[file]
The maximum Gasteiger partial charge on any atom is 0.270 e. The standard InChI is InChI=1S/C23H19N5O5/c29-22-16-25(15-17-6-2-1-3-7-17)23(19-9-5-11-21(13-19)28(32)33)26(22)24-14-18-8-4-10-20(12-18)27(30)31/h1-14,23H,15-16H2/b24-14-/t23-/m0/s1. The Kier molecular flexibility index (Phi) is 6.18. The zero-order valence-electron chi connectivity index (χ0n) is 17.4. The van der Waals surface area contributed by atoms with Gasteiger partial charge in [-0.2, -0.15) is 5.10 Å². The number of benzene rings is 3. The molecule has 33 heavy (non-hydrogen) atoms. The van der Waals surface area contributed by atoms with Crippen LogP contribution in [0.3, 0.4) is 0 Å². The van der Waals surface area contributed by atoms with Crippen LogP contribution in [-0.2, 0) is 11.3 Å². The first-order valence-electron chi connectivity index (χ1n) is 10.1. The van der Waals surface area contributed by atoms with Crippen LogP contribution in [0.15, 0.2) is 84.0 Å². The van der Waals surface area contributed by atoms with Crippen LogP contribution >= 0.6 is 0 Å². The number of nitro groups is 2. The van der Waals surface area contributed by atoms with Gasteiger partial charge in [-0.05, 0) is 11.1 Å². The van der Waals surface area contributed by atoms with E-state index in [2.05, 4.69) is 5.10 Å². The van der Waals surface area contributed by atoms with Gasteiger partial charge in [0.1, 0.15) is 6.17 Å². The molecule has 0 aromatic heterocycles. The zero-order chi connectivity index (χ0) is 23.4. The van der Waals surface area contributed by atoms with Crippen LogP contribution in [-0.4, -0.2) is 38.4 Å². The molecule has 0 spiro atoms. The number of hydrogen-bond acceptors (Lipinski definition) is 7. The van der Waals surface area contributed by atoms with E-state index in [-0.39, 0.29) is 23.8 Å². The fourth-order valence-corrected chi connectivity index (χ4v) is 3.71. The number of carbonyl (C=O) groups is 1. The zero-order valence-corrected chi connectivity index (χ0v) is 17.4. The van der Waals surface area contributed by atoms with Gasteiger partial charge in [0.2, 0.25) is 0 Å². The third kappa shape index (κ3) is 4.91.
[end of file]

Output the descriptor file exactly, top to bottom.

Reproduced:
The maximum Gasteiger partial charge on any atom is 0.270 e. The standard InChI is InChI=1S/C23H19N5O5/c29-22-16-25(15-17-6-2-1-3-7-17)23(19-9-5-11-21(13-19)28(32)33)26(22)24-14-18-8-4-10-20(12-18)27(30)31/h1-14,23H,15-16H2/b24-14-/t23-/m0/s1. The Kier molecular flexibility index (Phi) is 6.18. The zero-order valence-electron chi connectivity index (χ0n) is 17.4. The van der Waals surface area contributed by atoms with Gasteiger partial charge in [-0.2, -0.15) is 5.10 Å². The number of benzene rings is 3. The molecule has 33 heavy (non-hydrogen) atoms. The van der Waals surface area contributed by atoms with Crippen LogP contribution in [0.3, 0.4) is 0 Å². The van der Waals surface area contributed by atoms with Crippen LogP contribution in [-0.2, 0) is 11.3 Å². The first-order valence-electron chi connectivity index (χ1n) is 10.1. The van der Waals surface area contributed by atoms with Crippen LogP contribution in [0.15, 0.2) is 84.0 Å². The van der Waals surface area contributed by atoms with Crippen LogP contribution >= 0.6 is 0 Å². The number of nitro groups is 2. The van der Waals surface area contributed by atoms with Gasteiger partial charge in [-0.05, 0) is 11.1 Å². The van der Waals surface area contributed by atoms with E-state index in [2.05, 4.69) is 5.10 Å². The van der Waals surface area contributed by atoms with Gasteiger partial charge in [0.1, 0.15) is 6.17 Å². The molecule has 0 aromatic heterocycles. The zero-order chi connectivity index (χ0) is 23.4. The van der Waals surface area contributed by atoms with Crippen LogP contribution in [-0.4, -0.2) is 38.4 Å². The molecule has 0 spiro atoms. The number of hydrogen-bond acceptors (Lipinski definition) is 7. The van der Waals surface area contributed by atoms with E-state index in [-0.39, 0.29) is 23.8 Å². The fourth-order valence-corrected chi connectivity index (χ4v) is 3.71. The number of carbonyl (C=O) groups is 1. The zero-order valence-corrected chi connectivity index (χ0v) is 17.4. The van der Waals surface area contributed by atoms with Gasteiger partial charge in [0.2, 0.25) is 0 Å². The third kappa shape index (κ3) is 4.91.